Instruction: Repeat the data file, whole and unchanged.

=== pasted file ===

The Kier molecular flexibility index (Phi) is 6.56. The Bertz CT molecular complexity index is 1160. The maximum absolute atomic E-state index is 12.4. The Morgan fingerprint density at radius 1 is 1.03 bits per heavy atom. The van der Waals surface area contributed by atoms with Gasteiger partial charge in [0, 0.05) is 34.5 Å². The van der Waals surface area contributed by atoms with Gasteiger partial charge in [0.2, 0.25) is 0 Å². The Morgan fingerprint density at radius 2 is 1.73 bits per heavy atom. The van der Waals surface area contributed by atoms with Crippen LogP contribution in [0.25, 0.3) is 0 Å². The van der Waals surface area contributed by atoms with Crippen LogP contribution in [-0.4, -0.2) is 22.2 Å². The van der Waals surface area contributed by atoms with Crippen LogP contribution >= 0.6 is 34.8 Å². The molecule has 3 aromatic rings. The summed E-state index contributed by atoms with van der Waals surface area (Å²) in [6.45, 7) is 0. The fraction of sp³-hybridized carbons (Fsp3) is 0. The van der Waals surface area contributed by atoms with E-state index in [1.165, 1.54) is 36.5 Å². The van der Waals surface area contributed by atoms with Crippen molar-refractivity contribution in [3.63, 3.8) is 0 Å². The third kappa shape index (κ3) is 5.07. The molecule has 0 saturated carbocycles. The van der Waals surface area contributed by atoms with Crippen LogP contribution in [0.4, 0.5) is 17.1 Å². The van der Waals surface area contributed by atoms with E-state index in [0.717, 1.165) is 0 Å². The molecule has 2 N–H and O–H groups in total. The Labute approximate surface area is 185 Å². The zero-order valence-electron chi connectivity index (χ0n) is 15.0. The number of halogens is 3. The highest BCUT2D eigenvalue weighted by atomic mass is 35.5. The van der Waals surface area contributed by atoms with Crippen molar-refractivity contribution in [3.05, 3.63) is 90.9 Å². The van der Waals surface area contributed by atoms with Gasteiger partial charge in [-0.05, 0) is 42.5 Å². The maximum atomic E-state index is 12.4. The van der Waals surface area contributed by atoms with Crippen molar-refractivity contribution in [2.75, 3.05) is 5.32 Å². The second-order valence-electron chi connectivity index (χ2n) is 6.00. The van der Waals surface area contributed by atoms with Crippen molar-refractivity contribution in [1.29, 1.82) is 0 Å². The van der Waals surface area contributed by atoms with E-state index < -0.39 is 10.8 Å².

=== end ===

The Kier molecular flexibility index (Phi) is 6.56. The Bertz CT molecular complexity index is 1160. The maximum absolute atomic E-state index is 12.4. The Morgan fingerprint density at radius 1 is 1.03 bits per heavy atom. The van der Waals surface area contributed by atoms with Gasteiger partial charge in [0, 0.05) is 34.5 Å². The van der Waals surface area contributed by atoms with Gasteiger partial charge in [0.2, 0.25) is 0 Å². The Morgan fingerprint density at radius 2 is 1.73 bits per heavy atom. The van der Waals surface area contributed by atoms with Crippen LogP contribution in [0.25, 0.3) is 0 Å². The van der Waals surface area contributed by atoms with Crippen LogP contribution in [-0.4, -0.2) is 22.2 Å². The van der Waals surface area contributed by atoms with Crippen LogP contribution >= 0.6 is 34.8 Å². The molecule has 3 aromatic rings. The summed E-state index contributed by atoms with van der Waals surface area (Å²) in [6.45, 7) is 0. The fraction of sp³-hybridized carbons (Fsp3) is 0. The van der Waals surface area contributed by atoms with E-state index in [1.165, 1.54) is 36.5 Å². The van der Waals surface area contributed by atoms with Crippen molar-refractivity contribution in [3.63, 3.8) is 0 Å². The third kappa shape index (κ3) is 5.07. The molecule has 0 saturated carbocycles. The van der Waals surface area contributed by atoms with Crippen LogP contribution in [0.4, 0.5) is 17.1 Å². The van der Waals surface area contributed by atoms with E-state index in [0.717, 1.165) is 0 Å². The molecule has 2 N–H and O–H groups in total. The Labute approximate surface area is 185 Å². The zero-order valence-electron chi connectivity index (χ0n) is 15.0. The number of halogens is 3. The highest BCUT2D eigenvalue weighted by atomic mass is 35.5. The van der Waals surface area contributed by atoms with Crippen molar-refractivity contribution in [3.05, 3.63) is 90.9 Å². The van der Waals surface area contributed by atoms with Gasteiger partial charge in [-0.05, 0) is 42.5 Å². The maximum atomic E-state index is 12.4. The van der Waals surface area contributed by atoms with Crippen molar-refractivity contribution in [2.75, 3.05) is 5.32 Å². The second-order valence-electron chi connectivity index (χ2n) is 6.00. The van der Waals surface area contributed by atoms with Crippen molar-refractivity contribution in [1.29, 1.82) is 0 Å². The van der Waals surface area contributed by atoms with E-state index < -0.39 is 10.8 Å².